My amendment, which would essentially echo what emerged from the report of the judicial appointments review committee in January, would be a really important, constructive and reforming stepping stone to a radically reformed appointments process. I believe it is urgently needed, as do members of the Judiciary, including the most senior judge in the land. We would end up with, first, a system that is based on appointment on the basis merit and, second, as I said at the outset, a much more transparent system because my amendment would require that an explanation of the three nominees would be provided to Government for consideration.

Further to that, my amendment No. 5 would require that the Government would be required within 14 days in advance of his or her appointment to disclose a report indicating the reason it has recommended a certain person for appointment to the bench or promotion from one court to another.

All of this is logical and tallies with the Government parties' commitment before the last general election to introduce much more transparency, end cronyism and take the politicking out of these sorts of appointments. It was a clear commitment regarding State boards and so on. It makes sense that we completely depoliticise the Judiciary. I believe we have an excellent Judiciary that has, by and large, served the State with some distinction. However, it is important that the process of appointment is beyond reproach and is entirely independent, and does not come under any form of political intervention, pressure or interference. I believe this is the way to achieve it. It is very clear that the Chief Justice also shares that view, as does the independent review body which made its recommendations in January.

Being new to the brief, and with the zeal of a newly aligned Cabinet and a regenerated junior ministerial bench as of today, I hope the Minister will seize the opportunity to introduce a radical and yet long-overdue reform. I look forward to her response. I hope she will accept these two amendments.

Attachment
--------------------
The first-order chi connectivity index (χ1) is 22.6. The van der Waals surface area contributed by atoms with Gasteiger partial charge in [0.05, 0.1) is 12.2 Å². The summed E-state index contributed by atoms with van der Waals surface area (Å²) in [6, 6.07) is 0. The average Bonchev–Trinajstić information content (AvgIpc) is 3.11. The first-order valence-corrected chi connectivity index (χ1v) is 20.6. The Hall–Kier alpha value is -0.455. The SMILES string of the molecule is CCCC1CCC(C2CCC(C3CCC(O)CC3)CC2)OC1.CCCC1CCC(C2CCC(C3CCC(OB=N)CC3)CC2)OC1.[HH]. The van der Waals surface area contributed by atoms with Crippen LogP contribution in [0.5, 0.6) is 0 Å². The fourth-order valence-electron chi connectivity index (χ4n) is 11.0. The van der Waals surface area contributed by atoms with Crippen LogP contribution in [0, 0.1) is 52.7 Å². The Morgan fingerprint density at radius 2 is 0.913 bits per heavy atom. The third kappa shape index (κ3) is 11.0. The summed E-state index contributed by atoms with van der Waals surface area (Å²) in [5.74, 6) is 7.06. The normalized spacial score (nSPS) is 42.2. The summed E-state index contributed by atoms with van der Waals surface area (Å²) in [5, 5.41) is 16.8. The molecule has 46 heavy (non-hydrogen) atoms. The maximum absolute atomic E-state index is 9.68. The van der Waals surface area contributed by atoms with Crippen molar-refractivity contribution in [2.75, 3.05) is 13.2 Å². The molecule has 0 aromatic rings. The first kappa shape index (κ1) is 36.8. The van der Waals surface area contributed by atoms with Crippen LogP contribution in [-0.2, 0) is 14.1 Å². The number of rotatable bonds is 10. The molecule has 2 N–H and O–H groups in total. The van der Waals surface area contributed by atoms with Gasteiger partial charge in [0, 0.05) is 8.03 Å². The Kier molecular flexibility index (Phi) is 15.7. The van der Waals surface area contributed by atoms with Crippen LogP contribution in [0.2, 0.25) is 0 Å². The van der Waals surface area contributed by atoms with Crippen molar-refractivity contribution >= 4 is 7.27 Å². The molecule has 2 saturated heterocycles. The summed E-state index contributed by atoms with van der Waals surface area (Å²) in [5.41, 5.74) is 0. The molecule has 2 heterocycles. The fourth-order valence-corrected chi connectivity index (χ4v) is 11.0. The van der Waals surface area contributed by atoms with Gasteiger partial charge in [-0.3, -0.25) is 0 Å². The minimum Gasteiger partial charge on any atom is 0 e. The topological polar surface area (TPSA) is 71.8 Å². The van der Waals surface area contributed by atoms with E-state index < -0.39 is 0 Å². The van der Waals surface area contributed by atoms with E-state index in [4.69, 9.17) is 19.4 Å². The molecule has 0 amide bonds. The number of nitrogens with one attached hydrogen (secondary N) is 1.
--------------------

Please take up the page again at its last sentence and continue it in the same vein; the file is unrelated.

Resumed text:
We have a commitment in our programme for Government about the reform of judicial appointments that we intend to keep. I believe we have excellent judges in this country, as the Deputy has said. Obviously given the critical importance of the role of our courts and our Judiciary, we have been very fortunate when one considers the experience of other countries in judicial appointments.

Both of these amendments are directed towards modifying the current regime which applies to the appointment of judges. The first amendment seeks to adjust the arrangements whereby the Judicial Appointments Advisory Board gives effect to its functions as a recommending body in respect of judicial vacancies by providing for the recommendation to the Minister of three names in respect of each vacancy.

It may be helpful to outline the provisions that apply to these matters. I am conscious that we recently discussed the same amendments when Deputy Mac Lochlainn recently introduced some legislation in the House. Under the Constitution, judges are appointed by the President on the advice of the Government. The current process for the appointment of judges in Ireland is set out in sections 12 to 17 of the Courts and Courts Officers Act 1995, which established the Judicial Appointments Advisory Board.